Monday, June 26, 2006

The Culture of Fear

It is amazing how a single book can change my mindset and yet research shows it's almost impossible to change someone’s mind, even with the "truth." I am fascinated with The Culture of Fear by Dr. Barry Glassner. It's not just about the news media, unless you mean just the part of the media that sensationally exploits fear. Glassner argues that just as many reporters debunk fear-mongering.

I guess I’m most fascinated by how fear has been and is being used to perpetuate prejudices. Glassner notes a book that documents that, in fourteenth-century Europe, the dangers of impure drinking water were recognized long before it became convenient to accuse Jews of poisoning wells and people became preoccupied with clean water. In other words, it took people preying on a prejudice like anti-Semitism to get the general public serious about the real life and death fear of illness and death from impure drinking water?

Does it still happen today? Is the obsession about crime, during a period when it is and has been in sharp decline, a perpetuation of bigotry, either intentional or unintentional? Glassner points out that fears are "perpetuated by excessive attention to dangers that a small percentage of black men create for other people, and by a relative lack of attention to dangers that a majority of black men face themselves." He notes that "many more black men are casualties of crime than perpetrators."

Or is it a means to motivate us to do something about the "elephant in the room" called poverty?

Glassner is thought-provoking. I can see his point that there is a lot of money and power underlying our society’s obsession with misplaced fears. Activists use it to draw support to agendas. Editors use it to draw readers. Politicians use it to rally support. Parents use it to reinforce obedience. TV uses it for ratings. Advertisers use it to sell products.

Equally disturbing is why are we so gullible? What is our responsibility as individuals? Are we just pawns or lemmings?

Friday, June 16, 2006

Information - Just In Time Delivery?

Much is made of supply chains now that work with "just in time delivery" vs. warehousing or stockpiling.

Many now argue that, as communication intensifies and access to information is uninhibited, paradoxically opinion-makers and decision-makers like elected officials, members of boards and commissions and others no longer "read." Many believe that, rather than staying current and building a body of knowledge upon which to hinge major decisions, the majority of opinion-makers and decision-makers rely instead on "just in time delivery" of information upon which to make decisions.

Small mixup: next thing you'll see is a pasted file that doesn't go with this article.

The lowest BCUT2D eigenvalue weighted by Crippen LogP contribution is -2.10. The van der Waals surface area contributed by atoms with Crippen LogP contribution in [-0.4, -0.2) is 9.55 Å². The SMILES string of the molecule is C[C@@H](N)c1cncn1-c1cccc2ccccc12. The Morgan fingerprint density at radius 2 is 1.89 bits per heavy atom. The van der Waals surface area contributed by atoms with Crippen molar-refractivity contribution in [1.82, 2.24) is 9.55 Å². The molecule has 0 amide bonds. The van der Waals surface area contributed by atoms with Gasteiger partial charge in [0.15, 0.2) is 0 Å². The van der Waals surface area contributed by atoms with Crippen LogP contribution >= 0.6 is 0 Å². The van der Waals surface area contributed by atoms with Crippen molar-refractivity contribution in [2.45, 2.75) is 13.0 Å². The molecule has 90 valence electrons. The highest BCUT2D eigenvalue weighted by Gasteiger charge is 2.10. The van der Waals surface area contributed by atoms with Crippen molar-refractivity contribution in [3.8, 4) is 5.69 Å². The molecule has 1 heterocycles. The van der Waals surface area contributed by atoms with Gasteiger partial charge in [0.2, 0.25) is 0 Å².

What’s wrong with that?

If true, I guess the benefit is saving time. But the risks seem staggering. If true, it would mean that incredibly important decisions are increasingly shaped only on the information and perspective available or presented at the moment of decision or controversy.

If true, it also means that opinion-makers and decision-makers could be easily buffeted by prevailing "winds" or "who’s asking" or "partisanship and divisiveness" and "ram it through" politics rather than what’s best for the long term or for the most people involved.

That’s truly chilling.

Wednesday, June 14, 2006

Sports Event Analysis Fails to Account for Redistribution

For CVBs that pride themselves in sound performance measurement, a recent comment attributed to a Clemson professor in another community's newspaper really made me cringe.

In response to hearing some unlikely economic impact estimates for major sports events held in that other community, Dr. Raymond Sauer is quoted as saying "numbers thrown out by tourism groups and chambers of commerce have a 'whiff of boosterism' associated with them."

For years there have been warnings that if "all" community groups don't shift to more credible models, it will undermine the credibility of those like Durham that have.

There are five basic pitfalls into which some communities continue to fall:
  • Using data from another city that held a similar event without first vetting how it was computed and making adjustments. This also often results in an exaggeration "arms race" of sorts, with communities vying to outperform others.
  • Using national formulas without re-calibrating them with local inputs.
  • Including residents in computations. Residents are never included in economic impact estimates because they would have been spending money elsewhere anyway and going to the sports event is considered redistribution, not new impact.
  • Failing to distinguish that events create losers and winners. For example, if fans go to the game or stay home to watch it on television, they benefit certain businesses at the expense of others in which they would be spending.
  • Using gross spending and failing to adjust for input-output leakage or dislocation. Not all spending is "value added" to that economy.
In this day and age, why would communities still use numbers that are suspect? Unfortunately many fall victim to trying to please the news media or local officials, both of whom get caught up in the euphoria and believe the numbers must be "stupendous." Ironically, both quickly turn on the source when numbers prove incredible.

Fortunately things are going in the right direction, and more and more CVBs are being very conservative. But it will take years to restore credibility. In the meantime, many of us will need to send messages that people will resist.